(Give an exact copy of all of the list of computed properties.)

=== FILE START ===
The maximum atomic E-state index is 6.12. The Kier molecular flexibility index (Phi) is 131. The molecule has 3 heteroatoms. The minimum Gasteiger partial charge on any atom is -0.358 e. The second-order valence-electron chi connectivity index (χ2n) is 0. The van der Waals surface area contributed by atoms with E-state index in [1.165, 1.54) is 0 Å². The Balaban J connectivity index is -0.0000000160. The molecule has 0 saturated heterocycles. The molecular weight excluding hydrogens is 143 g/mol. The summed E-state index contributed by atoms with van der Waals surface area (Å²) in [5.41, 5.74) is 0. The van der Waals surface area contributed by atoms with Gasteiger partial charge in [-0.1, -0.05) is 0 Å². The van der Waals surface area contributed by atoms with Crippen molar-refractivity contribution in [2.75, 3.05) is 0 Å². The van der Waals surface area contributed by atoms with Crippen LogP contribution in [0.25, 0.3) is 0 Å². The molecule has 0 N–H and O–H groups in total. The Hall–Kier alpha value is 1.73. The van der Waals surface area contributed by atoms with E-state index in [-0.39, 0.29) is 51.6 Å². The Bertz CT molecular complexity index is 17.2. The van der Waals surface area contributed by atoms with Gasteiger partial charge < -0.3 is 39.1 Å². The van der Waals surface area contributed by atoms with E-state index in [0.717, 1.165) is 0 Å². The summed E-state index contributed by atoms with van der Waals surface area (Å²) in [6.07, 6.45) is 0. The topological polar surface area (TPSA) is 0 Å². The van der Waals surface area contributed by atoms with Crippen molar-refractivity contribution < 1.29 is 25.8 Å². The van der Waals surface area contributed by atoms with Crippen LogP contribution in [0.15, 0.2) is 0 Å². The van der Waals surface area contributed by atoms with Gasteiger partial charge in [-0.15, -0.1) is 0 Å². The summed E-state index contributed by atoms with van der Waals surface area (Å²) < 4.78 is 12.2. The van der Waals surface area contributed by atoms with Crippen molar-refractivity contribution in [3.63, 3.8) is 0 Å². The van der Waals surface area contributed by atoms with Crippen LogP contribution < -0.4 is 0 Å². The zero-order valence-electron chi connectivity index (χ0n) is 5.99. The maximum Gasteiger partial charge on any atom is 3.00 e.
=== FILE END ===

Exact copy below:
The maximum atomic E-state index is 6.12. The Kier molecular flexibility index (Phi) is 131. The molecule has 3 heteroatoms. The minimum Gasteiger partial charge on any atom is -0.358 e. The second-order valence-electron chi connectivity index (χ2n) is 0. The van der Waals surface area contributed by atoms with E-state index in [1.165, 1.54) is 0 Å². The Balaban J connectivity index is -0.0000000160. The molecule has 0 saturated heterocycles. The molecular weight excluding hydrogens is 143 g/mol. The summed E-state index contributed by atoms with van der Waals surface area (Å²) in [5.41, 5.74) is 0. The van der Waals surface area contributed by atoms with Gasteiger partial charge in [-0.1, -0.05) is 0 Å². The van der Waals surface area contributed by atoms with Crippen molar-refractivity contribution in [2.75, 3.05) is 0 Å². The van der Waals surface area contributed by atoms with Crippen LogP contribution in [0.25, 0.3) is 0 Å². The molecule has 0 N–H and O–H groups in total. The Hall–Kier alpha value is 1.73. The van der Waals surface area contributed by atoms with E-state index in [-0.39, 0.29) is 51.6 Å². The Bertz CT molecular complexity index is 17.2. The van der Waals surface area contributed by atoms with Gasteiger partial charge < -0.3 is 39.1 Å². The van der Waals surface area contributed by atoms with E-state index in [0.717, 1.165) is 0 Å². The summed E-state index contributed by atoms with van der Waals surface area (Å²) in [6.07, 6.45) is 0. The topological polar surface area (TPSA) is 0 Å². The van der Waals surface area contributed by atoms with Crippen molar-refractivity contribution < 1.29 is 25.8 Å². The van der Waals surface area contributed by atoms with Crippen LogP contribution in [0.15, 0.2) is 0 Å². The van der Waals surface area contributed by atoms with Gasteiger partial charge in [-0.15, -0.1) is 0 Å². The summed E-state index contributed by atoms with van der Waals surface area (Å²) < 4.78 is 12.2. The van der Waals surface area contributed by atoms with Crippen molar-refractivity contribution in [3.63, 3.8) is 0 Å². The van der Waals surface area contributed by atoms with Crippen LogP contribution < -0.4 is 0 Å². The zero-order valence-electron chi connectivity index (χ0n) is 5.99. The maximum Gasteiger partial charge on any atom is 3.00 e.